The UAE and Scotland share a common legacy in being two of the world's most important countries for producing oil and gas. While both countries continue to benefit from economies built on hydrocarbons, they now face - more than ever - a genuine requirement to develop and invest in alternative sources of energy.
It is my firm belief that the global energy leaders of today can continue to be the global energy leaders of tomorrow.
Scotland has been pursuing measures to exploit its potential renewable energy resources during the past eight years. We are relatively small in terms of population and land area, but the country boasts a quarter of Europe's wind and tidal power and a tenth of Europe's wave resources.
To ensure this opportunity does not go to waste, the Scottish government has created a low-carbon economic strategy comprising targets, mechanisms to support investment in research and development, and incentives for international firms to invest in Scotland's renewables infrastructure.
The Scottish government's commitment to developing its renewable energy capacity includes setting the country some of the world's most ambitious targets.
For example, Scotland aims to generate the equivalent of 100 per cent of its own electricity demand from renewable resources by 2020.
Scotland's original target had been to generate the equivalent of 40 per cent of its electricity consumption from renewables by 2020, but steady progress in capacity building (particularly in offshore wind) has allowed Scotland to increase the target to first 50 per cent, then 80 per cent and now 100 per cent.
The aim is to generate twice as much energy as the country needs, just over half of it from renewables, and just under half from other conventional sources. Scotland will thus become a net exporter of electricity, exporting as much electricity as it consumes.
Scotland also aims to deliver an 80 per cent reduction in greenhouse gas emissions by 2050, with an interim target of 42 per cent reduction by 2020, and is committed to meeting 30 per cent of all primary energy demand from renewables by 2020.
The country's natural energy potential equates to about 206 gigawatts of recoverable offshore renewable capacity, in addition to a current onshore capacity of 2.8 gigawatts, provided by 117 wind farms.
We recognise that international partnership and investment is critical to pushing forward innovation and realising the full potential of green energy.
As such, some of the biggest names in the energy sector have chosen to expand their offshore wind turbine operations in Scotland, including Mitsubishi Power Systems Europe, Gamesa and Doosan Power Systems.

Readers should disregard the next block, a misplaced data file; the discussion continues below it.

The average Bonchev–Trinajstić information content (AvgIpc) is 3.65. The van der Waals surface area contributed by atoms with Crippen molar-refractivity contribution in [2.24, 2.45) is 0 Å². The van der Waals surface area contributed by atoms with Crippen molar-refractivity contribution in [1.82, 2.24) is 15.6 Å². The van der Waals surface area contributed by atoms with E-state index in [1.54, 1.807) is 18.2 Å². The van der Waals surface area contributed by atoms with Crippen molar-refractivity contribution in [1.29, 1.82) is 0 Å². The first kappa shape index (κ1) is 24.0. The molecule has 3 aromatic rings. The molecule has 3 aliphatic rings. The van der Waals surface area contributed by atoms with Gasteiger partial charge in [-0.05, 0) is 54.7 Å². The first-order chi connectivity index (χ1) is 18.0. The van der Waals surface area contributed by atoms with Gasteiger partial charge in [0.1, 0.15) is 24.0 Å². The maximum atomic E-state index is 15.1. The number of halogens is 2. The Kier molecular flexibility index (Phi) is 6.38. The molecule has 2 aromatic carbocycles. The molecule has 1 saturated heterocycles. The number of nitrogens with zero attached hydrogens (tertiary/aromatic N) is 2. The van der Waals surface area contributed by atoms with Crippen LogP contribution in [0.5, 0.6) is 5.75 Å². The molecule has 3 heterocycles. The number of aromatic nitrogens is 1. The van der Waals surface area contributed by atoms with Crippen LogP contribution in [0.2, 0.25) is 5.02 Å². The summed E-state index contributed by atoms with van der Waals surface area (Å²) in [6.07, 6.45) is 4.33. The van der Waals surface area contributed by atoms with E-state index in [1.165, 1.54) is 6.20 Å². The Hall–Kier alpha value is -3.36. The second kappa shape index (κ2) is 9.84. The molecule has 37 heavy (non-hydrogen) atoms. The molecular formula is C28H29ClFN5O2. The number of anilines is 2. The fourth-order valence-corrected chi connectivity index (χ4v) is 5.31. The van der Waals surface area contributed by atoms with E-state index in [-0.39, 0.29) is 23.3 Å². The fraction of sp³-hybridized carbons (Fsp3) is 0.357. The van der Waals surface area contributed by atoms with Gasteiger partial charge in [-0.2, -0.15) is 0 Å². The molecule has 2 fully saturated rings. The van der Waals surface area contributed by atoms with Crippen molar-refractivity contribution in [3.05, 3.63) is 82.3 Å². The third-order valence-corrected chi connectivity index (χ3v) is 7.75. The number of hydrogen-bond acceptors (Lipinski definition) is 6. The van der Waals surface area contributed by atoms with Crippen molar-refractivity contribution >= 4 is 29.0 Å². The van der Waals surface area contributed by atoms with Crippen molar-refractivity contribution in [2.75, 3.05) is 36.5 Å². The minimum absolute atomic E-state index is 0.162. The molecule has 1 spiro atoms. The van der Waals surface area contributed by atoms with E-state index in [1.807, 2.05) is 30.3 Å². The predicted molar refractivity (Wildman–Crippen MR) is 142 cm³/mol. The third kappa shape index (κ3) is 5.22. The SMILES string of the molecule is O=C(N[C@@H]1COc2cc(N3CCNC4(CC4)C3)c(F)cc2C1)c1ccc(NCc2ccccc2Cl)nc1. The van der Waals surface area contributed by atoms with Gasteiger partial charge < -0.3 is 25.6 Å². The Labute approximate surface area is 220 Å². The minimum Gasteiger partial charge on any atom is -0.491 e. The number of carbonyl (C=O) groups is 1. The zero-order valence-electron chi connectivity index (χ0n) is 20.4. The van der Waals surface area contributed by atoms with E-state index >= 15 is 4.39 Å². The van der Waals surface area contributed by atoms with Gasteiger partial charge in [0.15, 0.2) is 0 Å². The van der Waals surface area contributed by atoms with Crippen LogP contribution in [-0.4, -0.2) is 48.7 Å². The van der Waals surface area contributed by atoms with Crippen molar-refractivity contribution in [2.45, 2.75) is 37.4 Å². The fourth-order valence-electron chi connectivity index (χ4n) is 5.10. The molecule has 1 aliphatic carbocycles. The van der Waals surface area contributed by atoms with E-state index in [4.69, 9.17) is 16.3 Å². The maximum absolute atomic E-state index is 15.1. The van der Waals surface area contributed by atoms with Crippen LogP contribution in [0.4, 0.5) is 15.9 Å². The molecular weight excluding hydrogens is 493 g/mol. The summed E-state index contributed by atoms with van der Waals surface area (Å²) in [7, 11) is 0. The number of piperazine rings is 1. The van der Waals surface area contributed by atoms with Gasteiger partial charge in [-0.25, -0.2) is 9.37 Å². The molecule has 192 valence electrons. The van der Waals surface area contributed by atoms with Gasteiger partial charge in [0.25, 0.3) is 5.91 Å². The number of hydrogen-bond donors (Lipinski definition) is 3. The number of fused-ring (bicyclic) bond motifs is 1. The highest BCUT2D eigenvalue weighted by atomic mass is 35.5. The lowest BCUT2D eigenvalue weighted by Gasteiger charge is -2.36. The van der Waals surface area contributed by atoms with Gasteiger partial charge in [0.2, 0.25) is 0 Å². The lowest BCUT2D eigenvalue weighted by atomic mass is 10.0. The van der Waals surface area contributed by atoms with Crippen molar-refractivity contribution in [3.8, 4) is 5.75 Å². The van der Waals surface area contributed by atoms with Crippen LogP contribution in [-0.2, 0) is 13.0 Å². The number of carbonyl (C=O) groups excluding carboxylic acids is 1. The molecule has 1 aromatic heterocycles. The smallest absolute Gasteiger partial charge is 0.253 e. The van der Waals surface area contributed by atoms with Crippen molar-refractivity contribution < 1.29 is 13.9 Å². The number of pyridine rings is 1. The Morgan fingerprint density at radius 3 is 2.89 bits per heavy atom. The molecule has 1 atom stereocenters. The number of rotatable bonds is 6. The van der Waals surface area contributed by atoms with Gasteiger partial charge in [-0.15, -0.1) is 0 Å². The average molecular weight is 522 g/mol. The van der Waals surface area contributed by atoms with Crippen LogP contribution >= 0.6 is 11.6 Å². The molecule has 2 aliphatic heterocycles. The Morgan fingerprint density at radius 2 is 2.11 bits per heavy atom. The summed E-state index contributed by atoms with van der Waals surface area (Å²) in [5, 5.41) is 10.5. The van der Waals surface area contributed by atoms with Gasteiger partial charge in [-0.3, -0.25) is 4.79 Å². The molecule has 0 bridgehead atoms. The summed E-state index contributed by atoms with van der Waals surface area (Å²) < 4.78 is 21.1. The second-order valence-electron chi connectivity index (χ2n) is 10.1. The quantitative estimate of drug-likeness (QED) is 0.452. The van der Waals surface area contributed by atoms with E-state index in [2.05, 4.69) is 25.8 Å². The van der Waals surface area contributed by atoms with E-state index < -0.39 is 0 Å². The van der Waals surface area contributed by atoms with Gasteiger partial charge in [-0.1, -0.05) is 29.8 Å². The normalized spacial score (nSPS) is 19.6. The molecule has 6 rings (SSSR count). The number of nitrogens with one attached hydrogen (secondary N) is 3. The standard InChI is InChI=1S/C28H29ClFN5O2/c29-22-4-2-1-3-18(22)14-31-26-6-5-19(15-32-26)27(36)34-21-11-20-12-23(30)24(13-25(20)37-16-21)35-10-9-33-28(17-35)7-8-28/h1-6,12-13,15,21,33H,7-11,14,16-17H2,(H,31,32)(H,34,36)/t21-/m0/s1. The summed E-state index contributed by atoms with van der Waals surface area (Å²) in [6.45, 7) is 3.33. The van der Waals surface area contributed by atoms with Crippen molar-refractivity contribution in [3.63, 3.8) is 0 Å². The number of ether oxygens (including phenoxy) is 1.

Scottish Development International (SDI), the Scottish government's trade and investment arm, has dedicated energy specialists that can help Emirati companies make the most of investment opportunities in this thriving industry. SDI has offices around the world, including the Middle East, and seeks to maintain close relationships with energy companies who could benefit from partnering with Scotland.
Scottish trade in the region already tops US$1.6 billion (Dh5.87bn). Trade with the UAE is estimated to be $620 million each year, specifically in key sectors such as traditional energy and education.
SDI can connect Emirati decision-makers within the low-carbon sector with their peer group in Scotland's leading renewable energy companies and research organisations.
SDI can also help them to identify and access sources of funding, government grants, training and other support measures to ensure Emirati companies can take full advantage of the vibrant renewables sector in Scotland.
Our investor support programme offers comprehensive advice and business development support including marketing and market research assistance, investment advice and specialised training.
The Scottish government has also established a $110m fund to help attract infrastructure providers to Scotland to assist with the development of ports servicing the offshore wind industry.
One of the key challenges faced by the world, as it continues to expand in population and wealth, is sustainable energy. As the GCC countries continue to be among the world's biggest users of electricity per capita domestically, a sustainable approach to electricity generation is now critical.
Together, I see the UAE and Scotland as pioneers in this power revolution, as we combine our legacy experience and diversified investment in alternative sources of energy.
Future innovation in renewable sources such as marine energy has great scope for growth, but it needs to be nurtured by a supportive environment with a strong framework for progress.
Scotland aims to continue to provide an important part of that environment for many companies from around the world.
*Alex Salmond, the first minister of Scotland, began a three-day visit to the UAE yesterday